Let us say the 2016 presidential election is won by an anti-establishment candidate—Donald Trump? Bernie Sanders?—who knows that the establishment’s national-security policy was made for the 20th century, not the 21st. What might his alternative be?

To fit 21st-century realities, it would have to begin by acknowledging the greatest change in war since the Peace of Westphalia in 1648. That treaty, which ended the Thirty Years’ War, gave the state a monopoly on armed conflict. As laid out in Martin van Creveld’s brilliant book The Transformation of War, published in 1991, the state is now losing that monopoly. All over the world, state armed forces designed, trained, and equipped to fight each other are instead fighting non-state opponents in what I call Fourth Generation war. All over the world, state armed forces are losing.

An American national-security policy designed for an era of this new style of war would have two aspects: security overseas and security at home. Both would look very different from current policy.

Security overseas means avoiding entanglement in Fourth Generation wars. Involvement in conflicts with non-state entities will result in our defeat, as it already has in Lebanon, Somalia, Iraq, and Afghanistan. Not only do America’s armed forces not know how to win such wars, they have little interest in learning. Comfortable with their expertise in reducing the art of war to the mechanics of putting firepower on targets, they do not want to adjust to wars where the moral level is more powerful than the physical level. Nor is Fourth Generation war much good for justifying expensive programs for complex, high-tech weapons.

How do we stay out of non-state wars overseas? By adopting a defensive grand strategy. Instead of trying to give orders to the rest of the world, we would leave it alone, so long as it leaves us alone. We would stay out of other peoples’ business and quarrels. We would still engage with other countries and peoples, but we would do so through private means, trade, and serving as a moral example. That was America’s policy through most of our history, and it served us well. It is tailor-made for today’s world.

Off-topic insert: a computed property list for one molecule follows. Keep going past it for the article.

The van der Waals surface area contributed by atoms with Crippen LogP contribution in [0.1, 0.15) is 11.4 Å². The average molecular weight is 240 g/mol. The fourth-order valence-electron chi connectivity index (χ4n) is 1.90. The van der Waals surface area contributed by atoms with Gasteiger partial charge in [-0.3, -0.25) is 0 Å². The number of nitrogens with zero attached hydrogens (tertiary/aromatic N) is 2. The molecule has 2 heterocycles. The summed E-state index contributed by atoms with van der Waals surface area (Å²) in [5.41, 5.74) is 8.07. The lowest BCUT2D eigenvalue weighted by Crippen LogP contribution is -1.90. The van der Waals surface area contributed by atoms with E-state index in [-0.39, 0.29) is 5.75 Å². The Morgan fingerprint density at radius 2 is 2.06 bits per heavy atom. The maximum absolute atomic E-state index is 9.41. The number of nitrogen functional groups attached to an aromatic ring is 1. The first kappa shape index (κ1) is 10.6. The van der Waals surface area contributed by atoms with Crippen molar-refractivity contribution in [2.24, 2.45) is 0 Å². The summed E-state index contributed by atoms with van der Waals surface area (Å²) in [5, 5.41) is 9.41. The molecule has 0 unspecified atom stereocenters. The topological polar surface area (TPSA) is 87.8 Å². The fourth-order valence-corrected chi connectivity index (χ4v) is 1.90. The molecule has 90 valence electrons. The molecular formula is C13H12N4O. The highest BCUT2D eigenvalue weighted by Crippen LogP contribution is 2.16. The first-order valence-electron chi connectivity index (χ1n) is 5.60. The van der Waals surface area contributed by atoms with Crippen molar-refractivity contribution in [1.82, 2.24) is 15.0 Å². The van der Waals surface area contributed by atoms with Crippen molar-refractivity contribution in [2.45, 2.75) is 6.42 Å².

That would meet half of the challenge. The other half is preserving security here at home. Keeping our nose out of other peoples’ business will reduce the incentive for them to attack us here. But attacks will still come, both as imports and from groups and causes whose home is America.

thisarticleappearsAt present, we meet this threat through a continual expansion of the national-security state, to the point where getting on an airplane is like going through Checkpoint Charlie. The national-security state erodes our liberties, it costs immense sums, and it often does not work.

Where it will continue to fail is in countering the “lone shooter,” the person who is motivated by some larger entity but acts entirely on his own. With guns readily and legally available almost everywhere in this country (unlike bomb-making materials), forces that want to strike here can easily work through “lone shooters.” There is no plot for the national-security state to unravel, no group for it to penetrate.

The answer to this challenge again comes from our past. We need a militia that ideally includes all male American citizens. In a world where the state no longer has a monopoly on war, we must return to a pre-state world where every able male is a warrior. The Latin word “populus” originally meant “army.”

Unlike our colonial militias, however, these new militiamen would have neither weapons nor organization. Rather, they would take a pledge that whenever they encounter a “lone shooter,” they will stop him using whatever they have at hand: throwing rocks or chairs, tackling him, beating him unconscious, running over him with their car. If they happen to be armed, fine; if not, they attack anyway.

This summer saw an example of such a militia in action on a train in France, where three young Americans, an airman, a National Guardsman, and a civilian, along with two European men, assaulted and stopped an Islamist “lone shooter.” They acted as American men would pledge themselves to act in the new national militia.

Would some of those swarming a shooter get killed? Probably. As the men on the train said, “We figured we were going to die anyway.”

Liberty requires courage. The national-security state, in which the government tells civilians to hide under the bed while professionals take care of them, demands citizens trade their liberties for false promises of security. The state cannot fulfill that promise against “lone shooters.” The state does not become irrelevant in this new era: we will still need the FBI to investigate wider plots and local police to deal with bombs. We will not need a vast Department of Homeland Security, Pentagon Mk. II.

Together, these two sides of the national-security coin would give us policies that could work in a changed world. Our current approach cannot. That is true across a broad range of issues, not just national security. Perhaps that is why Americans are lining up in droves behind anti-establishment candidates.

William S. Lind is author of the Maneuver Warfare Handbook.